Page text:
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When developing or purchasing systems, the advice is designed to assist members in recognising problematic online gambling behaviour and interact with identified customers to address the behaviours that flag concern.
Online gambling operators collect and retain a great deal of data about their customers. The RGA believes it is incumbent upon its members, who are all licensed for gambling purposes in Europe, to use that information to combat crime and provide a safer gambling environment for their customers.
Whilst the focus of the new guidelines is primarily on the latter, it is acknowledged that the gambling patterns of problem gamblers and those gambling using the proceeds of crime can be similar.
The suggested standards of operation draw on the experience of RGA members and other stakeholders and take into account the latest research. The paper covers areas such as operator policies, markers of harm, customer interactions, recording and reporting, staff training and evaluation.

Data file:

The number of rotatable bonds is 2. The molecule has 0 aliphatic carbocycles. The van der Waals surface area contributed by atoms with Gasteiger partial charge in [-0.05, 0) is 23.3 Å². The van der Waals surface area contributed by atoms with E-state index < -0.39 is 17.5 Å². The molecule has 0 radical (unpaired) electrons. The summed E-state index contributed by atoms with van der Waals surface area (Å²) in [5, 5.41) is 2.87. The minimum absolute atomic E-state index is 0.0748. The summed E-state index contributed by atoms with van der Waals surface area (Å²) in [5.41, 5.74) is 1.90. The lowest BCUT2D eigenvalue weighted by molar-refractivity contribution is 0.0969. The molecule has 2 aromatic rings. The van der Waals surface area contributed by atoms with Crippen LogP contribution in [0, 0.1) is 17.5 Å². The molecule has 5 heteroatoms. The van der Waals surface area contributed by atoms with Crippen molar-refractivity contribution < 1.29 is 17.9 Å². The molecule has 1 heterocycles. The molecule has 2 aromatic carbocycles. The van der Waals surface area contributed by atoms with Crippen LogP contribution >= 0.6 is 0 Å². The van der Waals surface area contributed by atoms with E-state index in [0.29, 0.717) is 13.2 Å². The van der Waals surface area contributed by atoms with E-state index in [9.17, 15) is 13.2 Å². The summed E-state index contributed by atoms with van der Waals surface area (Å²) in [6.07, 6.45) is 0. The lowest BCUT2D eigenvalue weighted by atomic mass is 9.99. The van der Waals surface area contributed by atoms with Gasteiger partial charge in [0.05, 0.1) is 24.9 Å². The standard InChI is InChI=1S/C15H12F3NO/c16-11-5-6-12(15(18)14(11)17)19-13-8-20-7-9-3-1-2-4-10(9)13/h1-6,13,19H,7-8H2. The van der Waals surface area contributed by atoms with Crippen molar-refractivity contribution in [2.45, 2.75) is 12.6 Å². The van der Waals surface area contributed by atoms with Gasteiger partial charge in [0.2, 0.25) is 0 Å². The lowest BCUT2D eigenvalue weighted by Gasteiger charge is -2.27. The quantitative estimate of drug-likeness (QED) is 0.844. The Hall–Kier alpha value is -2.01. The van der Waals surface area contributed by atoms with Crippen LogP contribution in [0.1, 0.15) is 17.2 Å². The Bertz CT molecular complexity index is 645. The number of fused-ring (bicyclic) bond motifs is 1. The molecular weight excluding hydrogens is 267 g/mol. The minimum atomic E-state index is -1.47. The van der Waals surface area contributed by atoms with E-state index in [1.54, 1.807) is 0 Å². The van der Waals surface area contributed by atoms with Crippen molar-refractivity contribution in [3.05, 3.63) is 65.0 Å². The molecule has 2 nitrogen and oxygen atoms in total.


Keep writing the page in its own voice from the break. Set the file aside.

Clive Hawkswood, the RGA’s chief executive said: “It is important to recognise that data and behavioural analytics are not a silver bullet that will solve all of the problems associated with minimising gambling-related harm online. However, their effective use will increasingly prove vital when seeking to achieve that. The use of data in this way is still in its early days and whatever the industry does now will undoubtedly improve with the benefit of additional research and shared learning.
“In the meantime we have a collective responsibility to use what we do know, and can do, to the best effect. Although many operators already have systems that go far beyond what is described in these guidelines, we hope they will provide a cross-industry benchmark and a sound starting point.“
Source: European Gaming Media and Events